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The lost gospel of Q

Sexton Blake

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Bible scholars largely agree that at some unknown date -all we can surmise is that it was before the Gospel According to Matthew'" which was probably written around 80-95 - some author designated today as "Q" (from German Quelle, or "source") records sayings of a self-proclaimed messiah or of multiple evangelicals, later incorporated into both Matthew and Luke, thus claiming to have originated by the Jesus character.

The hypothesis is, in essence, that textual analysis of the Jesus speeches that Matthew and Luke both agree upon (sometimes with verbatim phrasing, yet sometimes in total opposition) must come from some common written source. The authors of these two gospels, late in the first century (possibly even of the second) certainly were not present during the supposed time of the Jesus sermons. And the two gospels match too closely in certain passages to be simply attributed to oral tradition - thus the theory of an actual Q text, of date and origin unknown.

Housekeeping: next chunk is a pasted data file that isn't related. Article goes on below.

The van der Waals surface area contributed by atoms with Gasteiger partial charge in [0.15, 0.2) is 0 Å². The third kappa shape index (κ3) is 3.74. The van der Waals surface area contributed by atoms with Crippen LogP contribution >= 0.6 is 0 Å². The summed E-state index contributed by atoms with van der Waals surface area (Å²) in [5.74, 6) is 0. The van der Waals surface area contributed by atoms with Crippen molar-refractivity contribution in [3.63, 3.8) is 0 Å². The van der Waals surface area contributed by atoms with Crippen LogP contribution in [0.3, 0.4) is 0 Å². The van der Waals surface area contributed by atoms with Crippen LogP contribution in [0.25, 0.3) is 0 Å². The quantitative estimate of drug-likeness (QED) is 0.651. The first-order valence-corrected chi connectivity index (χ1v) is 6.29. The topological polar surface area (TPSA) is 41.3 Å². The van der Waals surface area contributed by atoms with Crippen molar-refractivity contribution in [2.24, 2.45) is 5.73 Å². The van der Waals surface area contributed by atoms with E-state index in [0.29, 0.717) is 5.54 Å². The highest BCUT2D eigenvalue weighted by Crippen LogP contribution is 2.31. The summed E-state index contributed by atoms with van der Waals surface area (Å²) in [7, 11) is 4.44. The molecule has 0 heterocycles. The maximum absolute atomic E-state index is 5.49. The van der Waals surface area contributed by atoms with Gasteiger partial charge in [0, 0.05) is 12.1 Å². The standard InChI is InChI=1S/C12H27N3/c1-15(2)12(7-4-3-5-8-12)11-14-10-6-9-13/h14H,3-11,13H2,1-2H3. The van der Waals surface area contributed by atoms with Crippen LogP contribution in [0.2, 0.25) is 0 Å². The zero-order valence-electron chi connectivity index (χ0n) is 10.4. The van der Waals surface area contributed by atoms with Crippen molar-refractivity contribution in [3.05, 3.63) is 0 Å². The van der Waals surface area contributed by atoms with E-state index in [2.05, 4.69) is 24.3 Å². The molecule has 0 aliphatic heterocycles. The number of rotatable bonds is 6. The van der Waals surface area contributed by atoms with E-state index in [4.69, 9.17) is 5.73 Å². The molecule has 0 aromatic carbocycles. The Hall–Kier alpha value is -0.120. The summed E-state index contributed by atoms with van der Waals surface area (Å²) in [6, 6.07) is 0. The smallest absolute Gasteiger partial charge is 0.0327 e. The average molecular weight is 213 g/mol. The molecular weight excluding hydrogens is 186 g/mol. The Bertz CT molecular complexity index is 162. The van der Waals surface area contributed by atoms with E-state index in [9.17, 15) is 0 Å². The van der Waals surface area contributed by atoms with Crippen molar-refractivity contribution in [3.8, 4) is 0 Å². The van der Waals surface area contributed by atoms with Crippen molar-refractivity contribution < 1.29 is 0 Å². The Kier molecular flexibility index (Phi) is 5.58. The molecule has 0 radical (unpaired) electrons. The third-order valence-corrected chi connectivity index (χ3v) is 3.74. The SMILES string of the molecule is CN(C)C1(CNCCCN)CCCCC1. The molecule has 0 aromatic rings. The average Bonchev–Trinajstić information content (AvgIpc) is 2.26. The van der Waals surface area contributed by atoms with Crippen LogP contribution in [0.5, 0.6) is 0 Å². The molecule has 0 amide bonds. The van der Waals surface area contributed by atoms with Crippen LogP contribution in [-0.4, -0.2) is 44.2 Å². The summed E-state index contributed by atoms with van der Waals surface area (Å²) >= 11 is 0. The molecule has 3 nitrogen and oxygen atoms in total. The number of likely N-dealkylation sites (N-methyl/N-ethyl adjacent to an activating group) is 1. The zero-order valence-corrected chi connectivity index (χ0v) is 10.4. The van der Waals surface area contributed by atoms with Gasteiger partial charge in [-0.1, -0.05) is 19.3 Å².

Nevertheless none of the Gospels agree on what would seem to be the most important points of Jesus tales: the crucifixion, tomb stories, resurrection, post-resurrection interactions - the prime questions being: who went to the tomb, what they saw there, what they did next, and so forth.'" Even the Bible genealogies of Jesus have two distinct lineages in almost complete opposition, both obvious works of fiction.

Mark after Q. Some of Matthew and Luke probably came from earlier Mark, ostensibly not found in Q. Moreover, Q seems to fold ancient Egyptian and Hellenistic philosophies into its text.'  But the writer(s) of Q also added doomsday prophesies over and above the peaceful antecedents from which it borrowed -perhaps for dramatic effect? One cannot know.

Thus Q is not an actual clutter of scrap writings miraculously discovered in some ancient church library or Palestinian cave. Q is a "virtual text," a theory developed in the nineteenth century by scholars, and the essence of its possible original form was constructed"' by analyzing extant scriptures to determine common themes. If you read the synthesized text of Q you will find many of the same inane, illogical, even immoral decrees of Jesus.

Bible scholars hold the Q theory in high regard. It is probable that a physical Q text did exist, author unknown. Its veracity and who its central character was are unknown today. It may very well have been a collection of sayings by more than one evangelical Hebrew who preached during some ancient times long before the Gospel writers finally recorded their hearsay, and even from long before the supposed time of Jesus.

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